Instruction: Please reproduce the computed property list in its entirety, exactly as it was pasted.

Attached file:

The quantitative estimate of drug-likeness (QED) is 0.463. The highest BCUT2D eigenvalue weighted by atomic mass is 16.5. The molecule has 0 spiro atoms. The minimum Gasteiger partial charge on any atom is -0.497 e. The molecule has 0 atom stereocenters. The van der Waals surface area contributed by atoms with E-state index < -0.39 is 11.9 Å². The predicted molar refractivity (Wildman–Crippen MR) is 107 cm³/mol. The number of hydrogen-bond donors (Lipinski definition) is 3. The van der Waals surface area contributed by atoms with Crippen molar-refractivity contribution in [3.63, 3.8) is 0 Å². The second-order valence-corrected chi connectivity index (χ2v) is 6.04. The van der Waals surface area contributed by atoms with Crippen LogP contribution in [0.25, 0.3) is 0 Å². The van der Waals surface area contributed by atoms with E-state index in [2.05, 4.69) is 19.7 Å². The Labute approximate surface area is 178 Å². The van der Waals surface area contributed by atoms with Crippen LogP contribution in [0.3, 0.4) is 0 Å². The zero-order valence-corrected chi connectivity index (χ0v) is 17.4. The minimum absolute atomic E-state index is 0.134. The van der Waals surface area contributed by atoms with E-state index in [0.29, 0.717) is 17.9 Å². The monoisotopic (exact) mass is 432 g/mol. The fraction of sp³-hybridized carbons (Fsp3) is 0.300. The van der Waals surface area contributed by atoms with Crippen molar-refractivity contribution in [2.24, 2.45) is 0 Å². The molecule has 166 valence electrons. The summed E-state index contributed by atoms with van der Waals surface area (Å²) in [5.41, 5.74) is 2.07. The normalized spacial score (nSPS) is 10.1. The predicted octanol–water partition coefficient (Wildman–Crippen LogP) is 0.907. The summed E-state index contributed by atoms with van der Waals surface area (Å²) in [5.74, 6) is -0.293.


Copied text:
The quantitative estimate of drug-likeness (QED) is 0.463. The highest BCUT2D eigenvalue weighted by atomic mass is 16.5. The molecule has 0 spiro atoms. The minimum Gasteiger partial charge on any atom is -0.497 e. The molecule has 0 atom stereocenters. The van der Waals surface area contributed by atoms with E-state index < -0.39 is 11.9 Å². The predicted molar refractivity (Wildman–Crippen MR) is 107 cm³/mol. The number of hydrogen-bond donors (Lipinski definition) is 3. The van der Waals surface area contributed by atoms with Crippen molar-refractivity contribution in [3.63, 3.8) is 0 Å². The second-order valence-corrected chi connectivity index (χ2v) is 6.04. The van der Waals surface area contributed by atoms with Crippen LogP contribution in [0.25, 0.3) is 0 Å². The van der Waals surface area contributed by atoms with E-state index in [2.05, 4.69) is 19.7 Å². The Labute approximate surface area is 178 Å². The van der Waals surface area contributed by atoms with Crippen LogP contribution in [0.3, 0.4) is 0 Å². The zero-order valence-corrected chi connectivity index (χ0v) is 17.4. The minimum absolute atomic E-state index is 0.134. The van der Waals surface area contributed by atoms with E-state index in [0.29, 0.717) is 17.9 Å². The monoisotopic (exact) mass is 432 g/mol. The fraction of sp³-hybridized carbons (Fsp3) is 0.300. The van der Waals surface area contributed by atoms with Crippen molar-refractivity contribution in [2.24, 2.45) is 0 Å². The molecule has 166 valence electrons. The summed E-state index contributed by atoms with van der Waals surface area (Å²) in [5.41, 5.74) is 2.07. The normalized spacial score (nSPS) is 10.1. The predicted octanol–water partition coefficient (Wildman–Crippen LogP) is 0.907. The summed E-state index contributed by atoms with van der Waals surface area (Å²) in [5.74, 6) is -0.293.